Wednesday, November 18, 2009

Finances in Israel

I've been having an on and off debate with Mr. NMF about cheaper places to live. I am convinced that once we have several kids, Israel will come out far cheaper as of living expenses, than America. This is for the simple reasons of health insurance and schooling.

But until we have several children, which really does work out cheaper? America? Or Israel?

I mean, I sit down and figure out my budget (thanks Orthonomics, for helping all the Jblogosphere, including me, with that) and basically, I can come up with a few categories. Then I figured the best way would be to compare the average living style in the US with Israel.

Of course, that sparked a debate, as I am originally from Out-Of-Town, and proud of it, while husband is from 'New Yawk'. Is living out of town cheaper than living in the big bad city? What if I were to go outside the box all together and suggest living in Australia, as his chavrusa is starting to contemplate. It seems they have a very good kollel down under, that basically pays for one's living expenses.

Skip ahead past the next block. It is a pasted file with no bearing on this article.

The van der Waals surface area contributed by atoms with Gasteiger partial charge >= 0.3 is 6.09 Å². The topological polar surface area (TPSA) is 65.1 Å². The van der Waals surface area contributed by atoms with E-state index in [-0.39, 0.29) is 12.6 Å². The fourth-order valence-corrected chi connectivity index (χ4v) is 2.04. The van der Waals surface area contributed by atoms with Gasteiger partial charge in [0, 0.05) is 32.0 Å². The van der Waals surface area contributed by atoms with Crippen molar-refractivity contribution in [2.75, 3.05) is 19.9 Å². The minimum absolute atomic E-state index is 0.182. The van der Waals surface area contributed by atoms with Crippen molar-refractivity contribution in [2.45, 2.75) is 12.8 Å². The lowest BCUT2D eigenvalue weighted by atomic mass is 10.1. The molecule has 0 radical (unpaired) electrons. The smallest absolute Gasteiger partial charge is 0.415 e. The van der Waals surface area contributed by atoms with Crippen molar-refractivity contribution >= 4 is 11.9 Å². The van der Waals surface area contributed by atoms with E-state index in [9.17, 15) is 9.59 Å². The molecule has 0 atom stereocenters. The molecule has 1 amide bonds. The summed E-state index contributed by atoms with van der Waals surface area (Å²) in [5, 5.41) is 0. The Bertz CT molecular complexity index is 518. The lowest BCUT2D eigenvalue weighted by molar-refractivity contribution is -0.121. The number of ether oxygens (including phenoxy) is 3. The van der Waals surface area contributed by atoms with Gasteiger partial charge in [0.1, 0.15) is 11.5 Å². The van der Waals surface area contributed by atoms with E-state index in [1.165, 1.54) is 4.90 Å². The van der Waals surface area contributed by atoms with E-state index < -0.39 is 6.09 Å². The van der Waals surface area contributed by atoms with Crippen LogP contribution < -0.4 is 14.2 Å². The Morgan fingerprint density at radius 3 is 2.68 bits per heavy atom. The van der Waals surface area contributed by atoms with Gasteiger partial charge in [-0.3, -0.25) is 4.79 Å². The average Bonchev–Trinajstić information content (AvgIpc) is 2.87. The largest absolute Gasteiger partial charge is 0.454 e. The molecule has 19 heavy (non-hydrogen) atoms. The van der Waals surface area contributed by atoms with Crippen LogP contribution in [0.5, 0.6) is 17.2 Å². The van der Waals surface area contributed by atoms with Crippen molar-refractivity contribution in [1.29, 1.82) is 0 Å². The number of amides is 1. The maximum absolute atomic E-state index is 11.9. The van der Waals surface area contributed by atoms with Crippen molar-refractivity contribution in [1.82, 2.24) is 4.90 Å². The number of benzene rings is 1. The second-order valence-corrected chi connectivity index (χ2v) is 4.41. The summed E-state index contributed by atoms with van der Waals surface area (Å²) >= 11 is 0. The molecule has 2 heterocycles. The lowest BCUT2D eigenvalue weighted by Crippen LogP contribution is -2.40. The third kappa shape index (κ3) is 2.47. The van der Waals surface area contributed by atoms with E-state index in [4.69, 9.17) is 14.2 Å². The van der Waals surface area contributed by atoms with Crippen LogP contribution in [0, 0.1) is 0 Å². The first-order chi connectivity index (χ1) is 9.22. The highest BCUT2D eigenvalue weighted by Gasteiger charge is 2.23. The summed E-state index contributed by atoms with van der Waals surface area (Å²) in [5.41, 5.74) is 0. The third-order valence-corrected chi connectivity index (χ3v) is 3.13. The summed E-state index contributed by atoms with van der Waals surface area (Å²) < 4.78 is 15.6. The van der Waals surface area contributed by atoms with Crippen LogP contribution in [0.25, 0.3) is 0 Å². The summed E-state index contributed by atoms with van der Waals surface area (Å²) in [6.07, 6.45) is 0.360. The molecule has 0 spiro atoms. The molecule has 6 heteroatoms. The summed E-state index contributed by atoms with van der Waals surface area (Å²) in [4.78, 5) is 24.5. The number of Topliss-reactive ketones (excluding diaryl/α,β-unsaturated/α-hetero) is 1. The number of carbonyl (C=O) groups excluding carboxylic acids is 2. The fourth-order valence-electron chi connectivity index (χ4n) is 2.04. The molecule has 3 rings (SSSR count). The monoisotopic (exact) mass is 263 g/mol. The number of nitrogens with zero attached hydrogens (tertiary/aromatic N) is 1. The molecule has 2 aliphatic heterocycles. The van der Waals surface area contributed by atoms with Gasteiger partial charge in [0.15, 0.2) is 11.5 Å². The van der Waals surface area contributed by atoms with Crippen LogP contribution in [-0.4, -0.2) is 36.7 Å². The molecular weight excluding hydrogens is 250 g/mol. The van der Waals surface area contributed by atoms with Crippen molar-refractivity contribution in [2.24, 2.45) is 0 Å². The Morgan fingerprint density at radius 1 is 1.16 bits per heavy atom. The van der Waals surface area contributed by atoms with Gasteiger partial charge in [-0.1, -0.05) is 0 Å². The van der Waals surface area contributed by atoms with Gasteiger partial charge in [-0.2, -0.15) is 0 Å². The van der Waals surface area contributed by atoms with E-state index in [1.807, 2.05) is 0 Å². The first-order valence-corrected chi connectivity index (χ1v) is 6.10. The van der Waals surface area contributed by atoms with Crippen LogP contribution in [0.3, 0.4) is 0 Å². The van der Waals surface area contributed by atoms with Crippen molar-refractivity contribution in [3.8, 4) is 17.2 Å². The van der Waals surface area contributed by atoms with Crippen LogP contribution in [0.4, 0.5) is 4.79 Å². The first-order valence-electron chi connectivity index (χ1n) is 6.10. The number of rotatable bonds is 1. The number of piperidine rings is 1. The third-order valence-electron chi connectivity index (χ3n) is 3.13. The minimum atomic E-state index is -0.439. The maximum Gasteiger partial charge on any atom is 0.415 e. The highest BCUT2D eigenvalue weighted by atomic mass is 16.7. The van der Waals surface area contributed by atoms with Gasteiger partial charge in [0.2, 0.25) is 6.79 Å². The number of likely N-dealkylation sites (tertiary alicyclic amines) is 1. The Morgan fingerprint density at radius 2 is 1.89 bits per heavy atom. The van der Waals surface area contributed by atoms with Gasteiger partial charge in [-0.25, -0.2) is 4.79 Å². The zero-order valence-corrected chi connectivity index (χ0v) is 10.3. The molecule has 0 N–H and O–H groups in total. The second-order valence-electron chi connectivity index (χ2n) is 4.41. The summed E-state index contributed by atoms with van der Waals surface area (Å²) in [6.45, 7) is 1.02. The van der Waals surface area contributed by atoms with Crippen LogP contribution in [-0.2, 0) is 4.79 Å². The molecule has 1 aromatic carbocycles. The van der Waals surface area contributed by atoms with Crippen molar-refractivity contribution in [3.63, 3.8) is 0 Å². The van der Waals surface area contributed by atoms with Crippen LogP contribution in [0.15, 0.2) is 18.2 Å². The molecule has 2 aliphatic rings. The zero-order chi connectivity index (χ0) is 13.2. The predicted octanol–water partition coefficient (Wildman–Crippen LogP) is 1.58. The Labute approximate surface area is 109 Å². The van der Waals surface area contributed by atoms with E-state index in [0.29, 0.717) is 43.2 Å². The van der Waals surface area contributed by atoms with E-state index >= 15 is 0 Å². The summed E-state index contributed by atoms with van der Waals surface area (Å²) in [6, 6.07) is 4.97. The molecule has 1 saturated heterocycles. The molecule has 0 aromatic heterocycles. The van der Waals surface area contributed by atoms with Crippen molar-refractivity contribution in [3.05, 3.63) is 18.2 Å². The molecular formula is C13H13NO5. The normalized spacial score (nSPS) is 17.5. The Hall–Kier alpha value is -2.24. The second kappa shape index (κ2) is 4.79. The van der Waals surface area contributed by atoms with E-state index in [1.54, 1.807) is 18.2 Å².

So, in these categories- which do you think is more expensive- America or Israel. If you pick America, please state Out Of Town versus New York/Lakewood, and tell me why!

Oh, and for our family, we'll pick an average family with 2 kids who are not in school as of yet. (One can be in a gan/preschool, if you like.)

So, drumroll please. Here are the categories:

Health Care
Clothing and Sundry (especially for 2 kids, who do ruin their clothing, despite all attempts to prevent it)
Holidays and Special Times of the Year (ie Pesach)
Schooling (assuming babysitter or gan/preschool for at least one child)